Due to the increasing outsourcing of attacks to supply chains, IT security measures that focus exclusively on the company’s own operations are no longer sufficient and legal requirements for cybersecurity in the supply chain are becoming increasingly important as a result. However, as legal regulations and technical measures cannot sufficiently map the required level of security, companies must rely on contractual regulations to contain risks as far as possible. At the end of the day, the companies that have the best security practices in place will operate most successfully.

Best practice

Cyber risks span procurement, supplier management, supply chain continuity and quality, and transportation security. For this reason, it is important to ask the right questions to suppliers. Among other things, it is important to know whether the vendor’s software and hardware development process is documented and if mitigation of known vulnerabilities has been considered in the product design.

The key questions to ask are: What controls are in place to manage and monitor production processes? How is configuration management performed and to what extent are malware investigations performed? What access controls are in place? How is customer data protected and stored? How long is this data retained? Is it destroyed when the partnership is dissolved? And how does the vendor ensure security throughout the product lifecycle?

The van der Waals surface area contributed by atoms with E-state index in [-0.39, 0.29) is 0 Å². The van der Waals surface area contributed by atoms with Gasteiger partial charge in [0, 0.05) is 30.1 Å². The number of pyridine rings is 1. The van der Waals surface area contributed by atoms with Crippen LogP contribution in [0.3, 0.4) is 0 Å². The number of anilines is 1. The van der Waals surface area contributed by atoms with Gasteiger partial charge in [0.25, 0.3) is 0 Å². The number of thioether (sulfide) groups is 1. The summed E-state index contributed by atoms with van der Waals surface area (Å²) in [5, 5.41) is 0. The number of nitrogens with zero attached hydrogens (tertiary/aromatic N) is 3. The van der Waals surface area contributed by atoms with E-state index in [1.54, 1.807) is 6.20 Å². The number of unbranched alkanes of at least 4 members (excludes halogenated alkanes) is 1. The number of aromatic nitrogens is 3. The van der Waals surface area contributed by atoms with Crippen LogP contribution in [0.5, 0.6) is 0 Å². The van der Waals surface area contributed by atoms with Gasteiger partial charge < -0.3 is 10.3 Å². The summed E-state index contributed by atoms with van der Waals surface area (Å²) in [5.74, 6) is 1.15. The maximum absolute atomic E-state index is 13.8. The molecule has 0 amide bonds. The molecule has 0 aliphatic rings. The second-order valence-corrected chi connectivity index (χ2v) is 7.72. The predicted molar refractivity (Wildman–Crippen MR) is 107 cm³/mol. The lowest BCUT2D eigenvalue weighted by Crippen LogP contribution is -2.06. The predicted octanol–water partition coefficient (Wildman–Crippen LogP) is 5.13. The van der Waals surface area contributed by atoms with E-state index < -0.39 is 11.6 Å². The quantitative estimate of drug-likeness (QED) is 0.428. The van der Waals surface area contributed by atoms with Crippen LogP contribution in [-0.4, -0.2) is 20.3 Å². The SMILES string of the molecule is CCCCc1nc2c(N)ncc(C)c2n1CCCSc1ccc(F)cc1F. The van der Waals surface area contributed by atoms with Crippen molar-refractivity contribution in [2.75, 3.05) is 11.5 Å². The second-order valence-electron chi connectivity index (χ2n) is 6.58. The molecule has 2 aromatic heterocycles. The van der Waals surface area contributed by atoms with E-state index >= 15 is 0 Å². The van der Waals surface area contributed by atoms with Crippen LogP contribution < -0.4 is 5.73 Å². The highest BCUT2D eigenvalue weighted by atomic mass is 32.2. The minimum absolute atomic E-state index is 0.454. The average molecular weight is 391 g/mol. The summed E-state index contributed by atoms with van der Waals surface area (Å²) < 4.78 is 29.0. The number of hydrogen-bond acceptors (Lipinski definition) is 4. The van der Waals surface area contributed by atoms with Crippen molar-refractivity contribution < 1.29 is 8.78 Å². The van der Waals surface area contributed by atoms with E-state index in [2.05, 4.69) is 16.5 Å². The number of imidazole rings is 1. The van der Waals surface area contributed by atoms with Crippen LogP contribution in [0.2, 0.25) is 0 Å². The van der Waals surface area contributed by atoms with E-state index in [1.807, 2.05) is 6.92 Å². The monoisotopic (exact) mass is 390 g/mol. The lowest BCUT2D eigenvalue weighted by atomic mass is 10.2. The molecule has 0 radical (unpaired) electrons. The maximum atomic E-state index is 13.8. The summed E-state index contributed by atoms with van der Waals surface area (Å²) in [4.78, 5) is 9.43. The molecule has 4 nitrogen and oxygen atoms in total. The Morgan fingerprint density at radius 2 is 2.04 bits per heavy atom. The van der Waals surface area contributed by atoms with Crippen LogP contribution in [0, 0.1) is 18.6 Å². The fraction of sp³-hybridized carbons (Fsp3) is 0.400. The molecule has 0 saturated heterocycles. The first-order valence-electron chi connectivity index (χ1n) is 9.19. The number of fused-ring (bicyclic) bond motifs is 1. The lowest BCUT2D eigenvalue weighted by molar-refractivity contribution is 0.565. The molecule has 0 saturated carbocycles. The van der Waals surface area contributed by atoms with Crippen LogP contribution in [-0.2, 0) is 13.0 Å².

To mitigate risks, companies can do the following:

– Security requirements should be written into all RFPs and contracts.
– If a vendor is integrated into the supply chain, it is up to the security team to work closely together to eliminate potential vulnerabilities and security gaps.
– A “one strike and you’re out” policy applies to all vendor products that do not meet specifications.
– The purchase of components must be strictly controlled. Source code must be obtained for purchased software. Secure boot processes look for authentication codes so that the system will not boot if the codes are not recognised.
– Automating the build and test processes reduces the risk of human intervention.
– The best form of proactive risk management is tools that provide continuous endpoint visibility and give managers the control they need to respond quickly when it matters most. A centrally manageable endpoint management solution enables organisations to issue questions to managed endpoints, analyse the responses, and distribute actions to the endpoints based on the answers. In addition, the actual state of the security and operational environment can be visualised so that appropriate actions can be taken based on the data collected. By continuously monitoring endpoints for anomalous activity, whether they are online or offline, real-time alerting can be used to notify security teams immediately when they occur, so that actions to protect the network can be taken immediately.

Supply chain attacks have proven to be extremely rewarding targets for cybercriminals over the past year, and security experts predict that the number of attacks in this area will continue to rise in 2022. Companies that rely on platforms and services at various levels of a supply chain need to review their current strategies and be aware that security does not stop at their own network boundary.